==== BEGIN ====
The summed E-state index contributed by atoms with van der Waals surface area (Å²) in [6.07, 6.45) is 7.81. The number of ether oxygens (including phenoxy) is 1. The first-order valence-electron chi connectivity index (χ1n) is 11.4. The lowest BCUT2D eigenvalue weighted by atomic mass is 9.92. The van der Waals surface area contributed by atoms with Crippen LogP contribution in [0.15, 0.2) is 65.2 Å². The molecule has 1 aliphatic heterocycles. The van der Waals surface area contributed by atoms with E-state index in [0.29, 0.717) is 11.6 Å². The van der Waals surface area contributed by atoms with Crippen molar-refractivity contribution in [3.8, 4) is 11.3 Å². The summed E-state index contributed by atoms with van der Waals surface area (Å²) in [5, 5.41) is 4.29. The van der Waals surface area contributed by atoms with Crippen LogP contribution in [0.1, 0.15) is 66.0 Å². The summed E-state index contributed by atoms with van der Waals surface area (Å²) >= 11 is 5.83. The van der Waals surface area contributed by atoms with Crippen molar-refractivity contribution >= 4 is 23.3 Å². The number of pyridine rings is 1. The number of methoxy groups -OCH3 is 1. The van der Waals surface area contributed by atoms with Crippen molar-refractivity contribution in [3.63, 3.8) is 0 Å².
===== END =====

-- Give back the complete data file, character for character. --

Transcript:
The summed E-state index contributed by atoms with van der Waals surface area (Å²) in [6.07, 6.45) is 7.81. The number of ether oxygens (including phenoxy) is 1. The first-order valence-electron chi connectivity index (χ1n) is 11.4. The lowest BCUT2D eigenvalue weighted by atomic mass is 9.92. The van der Waals surface area contributed by atoms with Crippen LogP contribution in [0.15, 0.2) is 65.2 Å². The molecule has 1 aliphatic heterocycles. The van der Waals surface area contributed by atoms with E-state index in [0.29, 0.717) is 11.6 Å². The van der Waals surface area contributed by atoms with Crippen molar-refractivity contribution in [3.8, 4) is 11.3 Å². The summed E-state index contributed by atoms with van der Waals surface area (Å²) in [5, 5.41) is 4.29. The van der Waals surface area contributed by atoms with Crippen LogP contribution in [0.1, 0.15) is 66.0 Å². The summed E-state index contributed by atoms with van der Waals surface area (Å²) >= 11 is 5.83. The van der Waals surface area contributed by atoms with Crippen molar-refractivity contribution >= 4 is 23.3 Å². The number of pyridine rings is 1. The number of methoxy groups -OCH3 is 1. The van der Waals surface area contributed by atoms with Crippen molar-refractivity contribution in [3.63, 3.8) is 0 Å².